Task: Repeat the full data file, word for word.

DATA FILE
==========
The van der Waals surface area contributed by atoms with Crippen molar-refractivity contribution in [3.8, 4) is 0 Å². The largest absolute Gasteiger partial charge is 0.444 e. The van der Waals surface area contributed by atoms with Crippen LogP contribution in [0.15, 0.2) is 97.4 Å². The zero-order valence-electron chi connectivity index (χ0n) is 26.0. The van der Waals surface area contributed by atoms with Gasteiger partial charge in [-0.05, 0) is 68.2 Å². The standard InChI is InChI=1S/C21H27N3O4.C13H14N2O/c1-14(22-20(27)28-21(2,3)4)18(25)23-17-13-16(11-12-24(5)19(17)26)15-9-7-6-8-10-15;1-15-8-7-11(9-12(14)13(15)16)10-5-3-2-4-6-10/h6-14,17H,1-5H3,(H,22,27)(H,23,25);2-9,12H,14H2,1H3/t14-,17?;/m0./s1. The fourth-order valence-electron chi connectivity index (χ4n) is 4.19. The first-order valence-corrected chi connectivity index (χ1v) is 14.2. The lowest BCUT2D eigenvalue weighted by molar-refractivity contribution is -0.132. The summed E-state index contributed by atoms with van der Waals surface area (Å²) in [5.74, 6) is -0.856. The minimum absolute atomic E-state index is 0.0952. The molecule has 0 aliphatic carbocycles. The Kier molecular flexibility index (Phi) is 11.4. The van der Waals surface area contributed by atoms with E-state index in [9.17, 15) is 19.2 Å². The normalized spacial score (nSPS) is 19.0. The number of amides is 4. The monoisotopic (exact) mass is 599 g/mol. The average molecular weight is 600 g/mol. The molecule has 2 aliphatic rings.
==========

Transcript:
The van der Waals surface area contributed by atoms with Crippen molar-refractivity contribution in [3.8, 4) is 0 Å². The largest absolute Gasteiger partial charge is 0.444 e. The van der Waals surface area contributed by atoms with Crippen LogP contribution in [0.15, 0.2) is 97.4 Å². The zero-order valence-electron chi connectivity index (χ0n) is 26.0. The van der Waals surface area contributed by atoms with Gasteiger partial charge in [-0.05, 0) is 68.2 Å². The standard InChI is InChI=1S/C21H27N3O4.C13H14N2O/c1-14(22-20(27)28-21(2,3)4)18(25)23-17-13-16(11-12-24(5)19(17)26)15-9-7-6-8-10-15;1-15-8-7-11(9-12(14)13(15)16)10-5-3-2-4-6-10/h6-14,17H,1-5H3,(H,22,27)(H,23,25);2-9,12H,14H2,1H3/t14-,17?;/m0./s1. The fourth-order valence-electron chi connectivity index (χ4n) is 4.19. The first-order valence-corrected chi connectivity index (χ1v) is 14.2. The lowest BCUT2D eigenvalue weighted by molar-refractivity contribution is -0.132. The summed E-state index contributed by atoms with van der Waals surface area (Å²) in [5.74, 6) is -0.856. The minimum absolute atomic E-state index is 0.0952. The molecule has 0 aliphatic carbocycles. The Kier molecular flexibility index (Phi) is 11.4. The van der Waals surface area contributed by atoms with E-state index in [9.17, 15) is 19.2 Å². The normalized spacial score (nSPS) is 19.0. The number of amides is 4. The monoisotopic (exact) mass is 599 g/mol. The average molecular weight is 600 g/mol. The molecule has 2 aliphatic rings.